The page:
#3 Blue (Da Ba Dee)?

I have done some things in my childhood that I’m not proud of. For instance, during a heated snow ball fight that lead to my younger brother locking me out of the house in the cold, I entered through the back, ran to his room to retaliate, found that it too was locked, and preceded to kick a hole in the door. I’ve thrown rocks at cats. Peed in community pools. Farted in elevators. “Pantzd” friends of mine in front of others. Good friends. People close to me with elastic waistbands at mid-thigh level. I might even be responsible for a number of wedgies. I can’t remember specifically. My point is that these things are unfortunate blemishes on an otherwise superb record of human understanding and tranquil coexistence. And while it may be embarrassing to acknowledge these past blunders, perhaps nothing, no hurtful tease issued from my lips or regrettable Cheetoh flavor dust wipe onto the shoulder of another, no, perhaps none of it is as distressing and lamentable as my fondness for the Eiffel 65 song “Blue (Da Ba Dee).”

eiffel65bgtn41 Eiffel 65 released “Blue (Da Ba Dee)” on their 1999 album Europop, and without any premonition, a whole planet of intelligent life went wild. The song climbed to #1 in numerous countries and #6 on the U.S. Billboard Hot 100 chart.

In the days of such esteemed Disney Channel Original Movies as Brink!, The Thirteenth Year, Zenon: Girl of the 21st Century, Halloweentown, Johnny Tsunami, Smart House, etc., I successfully ignored and avoided the craze surrounding musical acts like BBMak and SHeDAISY (as, of course, I should have). But when the channel introduced me to “Blue,” I thought, “Who are these three Italian pioneers and what is this sublime log cabin they’ve created?” All I wanted to do was listen, dance, sing the lyrics that don’t make sense, dance, listen, sing, jump, pose, dance, start the revolution. But it wasn’t going to be that easy. I was going to have to be sneaky. If anyone at school found out how much I liked “Blue (Da Ba Dee),” all the 8th grade cred I had amassed would be leveled to the ground. It didn’t look good…

…until I utilized the classic technique “Negative Attraction.” Negative Attraction, also known as Mock and Awe, is a process in which a particular enthusiast of something, such as a song, belonging to a specific demographic, such as 8th grade, verbally slanders that which they appreciate to protect their image. By heavily mocking “Blue” as if I were a HUGE fan and it was totally my FAVE song, I gave the impression of detest whilst secretly getting to listen to it. Here’s an example:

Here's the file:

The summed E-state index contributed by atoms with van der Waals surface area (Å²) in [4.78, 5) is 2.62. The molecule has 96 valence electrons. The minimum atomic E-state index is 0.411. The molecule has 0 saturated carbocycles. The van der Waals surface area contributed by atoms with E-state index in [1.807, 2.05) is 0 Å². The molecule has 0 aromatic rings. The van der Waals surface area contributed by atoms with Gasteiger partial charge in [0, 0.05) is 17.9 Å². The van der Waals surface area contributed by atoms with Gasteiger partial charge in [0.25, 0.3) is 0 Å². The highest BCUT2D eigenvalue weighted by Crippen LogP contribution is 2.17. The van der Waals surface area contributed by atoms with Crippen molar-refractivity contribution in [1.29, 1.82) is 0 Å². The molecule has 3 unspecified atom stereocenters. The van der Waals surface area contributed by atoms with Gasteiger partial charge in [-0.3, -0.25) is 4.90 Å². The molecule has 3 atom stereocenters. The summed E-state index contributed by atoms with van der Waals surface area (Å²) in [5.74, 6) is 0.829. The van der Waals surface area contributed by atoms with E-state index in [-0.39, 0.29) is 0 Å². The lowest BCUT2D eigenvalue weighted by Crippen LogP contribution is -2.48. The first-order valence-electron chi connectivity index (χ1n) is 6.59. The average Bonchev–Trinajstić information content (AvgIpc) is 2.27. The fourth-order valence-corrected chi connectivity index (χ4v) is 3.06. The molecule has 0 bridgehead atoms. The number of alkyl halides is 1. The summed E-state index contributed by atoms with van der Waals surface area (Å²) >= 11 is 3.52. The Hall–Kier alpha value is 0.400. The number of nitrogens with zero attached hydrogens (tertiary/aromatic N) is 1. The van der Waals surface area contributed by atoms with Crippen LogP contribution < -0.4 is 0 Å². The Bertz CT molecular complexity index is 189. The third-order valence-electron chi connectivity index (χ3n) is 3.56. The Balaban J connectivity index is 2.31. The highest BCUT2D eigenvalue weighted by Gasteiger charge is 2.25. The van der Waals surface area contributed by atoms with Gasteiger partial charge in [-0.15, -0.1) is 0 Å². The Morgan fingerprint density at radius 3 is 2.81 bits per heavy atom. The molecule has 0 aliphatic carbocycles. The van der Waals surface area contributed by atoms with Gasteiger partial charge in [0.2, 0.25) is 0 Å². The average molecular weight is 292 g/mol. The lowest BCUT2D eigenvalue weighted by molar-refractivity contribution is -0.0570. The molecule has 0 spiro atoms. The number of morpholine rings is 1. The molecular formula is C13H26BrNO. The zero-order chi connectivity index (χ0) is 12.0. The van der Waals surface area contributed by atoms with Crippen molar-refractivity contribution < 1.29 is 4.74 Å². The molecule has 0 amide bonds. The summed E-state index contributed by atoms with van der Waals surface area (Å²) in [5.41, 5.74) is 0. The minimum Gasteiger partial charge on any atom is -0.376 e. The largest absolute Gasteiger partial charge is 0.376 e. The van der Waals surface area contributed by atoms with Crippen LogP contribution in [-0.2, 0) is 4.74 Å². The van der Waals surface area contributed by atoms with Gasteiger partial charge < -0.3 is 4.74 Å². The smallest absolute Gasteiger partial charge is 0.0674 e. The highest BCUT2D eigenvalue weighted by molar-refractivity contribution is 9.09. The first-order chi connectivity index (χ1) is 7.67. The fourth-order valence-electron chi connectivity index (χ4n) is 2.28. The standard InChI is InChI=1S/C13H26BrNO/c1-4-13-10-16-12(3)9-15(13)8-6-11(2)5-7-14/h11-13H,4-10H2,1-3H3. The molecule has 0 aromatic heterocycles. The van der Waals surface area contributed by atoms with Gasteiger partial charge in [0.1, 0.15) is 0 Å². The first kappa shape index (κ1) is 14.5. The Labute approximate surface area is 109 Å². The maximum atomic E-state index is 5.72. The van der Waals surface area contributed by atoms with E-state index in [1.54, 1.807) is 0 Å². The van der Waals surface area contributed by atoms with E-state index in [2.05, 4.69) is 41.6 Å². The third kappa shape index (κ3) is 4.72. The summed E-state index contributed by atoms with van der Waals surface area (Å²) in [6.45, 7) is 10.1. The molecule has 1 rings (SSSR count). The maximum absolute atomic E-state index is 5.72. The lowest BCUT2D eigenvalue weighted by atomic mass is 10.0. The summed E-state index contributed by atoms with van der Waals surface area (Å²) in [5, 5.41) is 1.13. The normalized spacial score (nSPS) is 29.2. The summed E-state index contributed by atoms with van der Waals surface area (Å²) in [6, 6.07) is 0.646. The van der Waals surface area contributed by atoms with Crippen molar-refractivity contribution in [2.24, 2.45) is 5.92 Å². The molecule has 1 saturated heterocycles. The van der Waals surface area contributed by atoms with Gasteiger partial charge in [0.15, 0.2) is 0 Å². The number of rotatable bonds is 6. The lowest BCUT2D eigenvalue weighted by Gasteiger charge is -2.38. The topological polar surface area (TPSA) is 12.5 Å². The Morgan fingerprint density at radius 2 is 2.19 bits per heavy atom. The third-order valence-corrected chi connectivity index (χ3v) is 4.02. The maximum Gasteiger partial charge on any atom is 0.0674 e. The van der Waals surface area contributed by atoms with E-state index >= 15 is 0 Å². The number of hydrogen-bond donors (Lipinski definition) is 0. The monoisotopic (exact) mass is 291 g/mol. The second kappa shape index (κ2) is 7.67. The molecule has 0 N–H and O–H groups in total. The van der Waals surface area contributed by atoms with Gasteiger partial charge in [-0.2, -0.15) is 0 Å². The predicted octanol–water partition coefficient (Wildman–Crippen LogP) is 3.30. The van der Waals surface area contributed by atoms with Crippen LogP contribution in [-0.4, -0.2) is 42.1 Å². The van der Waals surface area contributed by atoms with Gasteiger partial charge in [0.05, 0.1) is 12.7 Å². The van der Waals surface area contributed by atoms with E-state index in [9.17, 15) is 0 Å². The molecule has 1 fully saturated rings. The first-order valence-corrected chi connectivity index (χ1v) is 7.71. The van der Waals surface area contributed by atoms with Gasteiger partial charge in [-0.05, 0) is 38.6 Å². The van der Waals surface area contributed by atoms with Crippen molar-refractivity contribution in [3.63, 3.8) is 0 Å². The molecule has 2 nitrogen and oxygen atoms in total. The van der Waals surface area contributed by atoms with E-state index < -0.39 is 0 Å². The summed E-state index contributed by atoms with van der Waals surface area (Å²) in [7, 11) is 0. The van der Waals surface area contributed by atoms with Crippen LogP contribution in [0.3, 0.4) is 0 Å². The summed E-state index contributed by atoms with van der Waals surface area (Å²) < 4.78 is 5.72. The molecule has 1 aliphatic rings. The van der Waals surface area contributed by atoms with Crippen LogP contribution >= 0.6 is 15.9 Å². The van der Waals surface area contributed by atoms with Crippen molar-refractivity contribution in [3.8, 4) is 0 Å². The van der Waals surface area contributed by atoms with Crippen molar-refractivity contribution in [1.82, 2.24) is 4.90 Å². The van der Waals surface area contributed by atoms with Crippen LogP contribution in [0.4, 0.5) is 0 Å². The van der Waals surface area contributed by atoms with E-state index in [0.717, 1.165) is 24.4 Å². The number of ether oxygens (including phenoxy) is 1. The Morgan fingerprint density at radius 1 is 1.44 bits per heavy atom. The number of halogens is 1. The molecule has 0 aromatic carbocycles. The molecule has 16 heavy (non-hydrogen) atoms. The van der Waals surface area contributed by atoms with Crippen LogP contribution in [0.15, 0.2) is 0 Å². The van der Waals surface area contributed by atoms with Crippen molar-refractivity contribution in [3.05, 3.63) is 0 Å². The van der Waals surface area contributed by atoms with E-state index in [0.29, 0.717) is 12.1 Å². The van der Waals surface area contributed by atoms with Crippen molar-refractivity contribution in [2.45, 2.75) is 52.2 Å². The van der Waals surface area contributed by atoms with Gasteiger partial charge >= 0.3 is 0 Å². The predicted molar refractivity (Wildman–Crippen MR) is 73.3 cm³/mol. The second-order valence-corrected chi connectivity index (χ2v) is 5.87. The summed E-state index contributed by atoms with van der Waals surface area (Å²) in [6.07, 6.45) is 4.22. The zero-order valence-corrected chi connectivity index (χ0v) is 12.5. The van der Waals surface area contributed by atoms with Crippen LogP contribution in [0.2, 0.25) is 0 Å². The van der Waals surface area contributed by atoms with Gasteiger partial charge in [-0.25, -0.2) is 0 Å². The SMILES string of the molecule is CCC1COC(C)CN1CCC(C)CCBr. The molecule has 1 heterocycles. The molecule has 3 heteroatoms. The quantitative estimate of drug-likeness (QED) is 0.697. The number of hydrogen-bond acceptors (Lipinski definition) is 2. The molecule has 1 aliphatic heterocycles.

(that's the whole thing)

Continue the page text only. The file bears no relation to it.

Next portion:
Me: Hey Fred, have u heard that STOOOOPID song that goes, “I’m blue da ba dee dabba dai da ba dee,” and so forth?

Fred: No.

Me: Gawd, it’s so funny and dumb and awful. Let’s go listen to it!

Fred: Ok.

See? I got to indulge in a guilty pleasure by pointing out the ridiculousness of the song to others. And “Blue (Da Ba Dee)” was indeed ridiculous. I’m sure the three members of Eiffel 65 know this. They are probably sitting together somewhere in Italy, drinking expensive coffee, laughing, talking about the fast cars they get to drive.

Of course, listening to “Blue” a hundred times with my mom on the way to school took its toll. I eventually transitioned from pretending to think the song was stupid to actually thinking it was stupid. Which it was. But I liked it and I wish I hadn’t been so embarrassed by it. I know now that I had no 8th grade cred. I should have accepted and embraced the song for how it made me feel. I should have listened to my heart. Alas, wait until 2020 for hindsight, as they say.

Here’s the music video. Man, if only the internets didn’t ruin time capsules, futurepeople could unearth this work of art and develop hypotheses about our culture’s affinity for aliens, waving back-and-forth, and wearing leather ball caps.

Advertisements

~ by Kevtron on April 15, 2009.

2 Responses to “#3 Blue (Da Ba Dee)?”

  1. Guilty. Oh so very guilty. Embrace it now, Kevin, it’s still as good as it was…you just have to believe, Peter! Clap your hands!!

  2. “Who are these three Italian pioneers and what is this sublime log cabin they’ve created?”

    HAAH! Brilliant. I’m going to post the video on facebook to implant this song in 425 heads.

Leave a Reply

Fill in your details below or click an icon to log in:

WordPress.com Logo

You are commenting using your WordPress.com account. Log Out / Change )

Twitter picture

You are commenting using your Twitter account. Log Out / Change )

Facebook photo

You are commenting using your Facebook account. Log Out / Change )

Google+ photo

You are commenting using your Google+ account. Log Out / Change )

Connecting to %s

 
fighting fire with unlit matches

Gonna raise me an army, some tough sons of bitches /// Recruit my army from the orphanages

%d bloggers like this: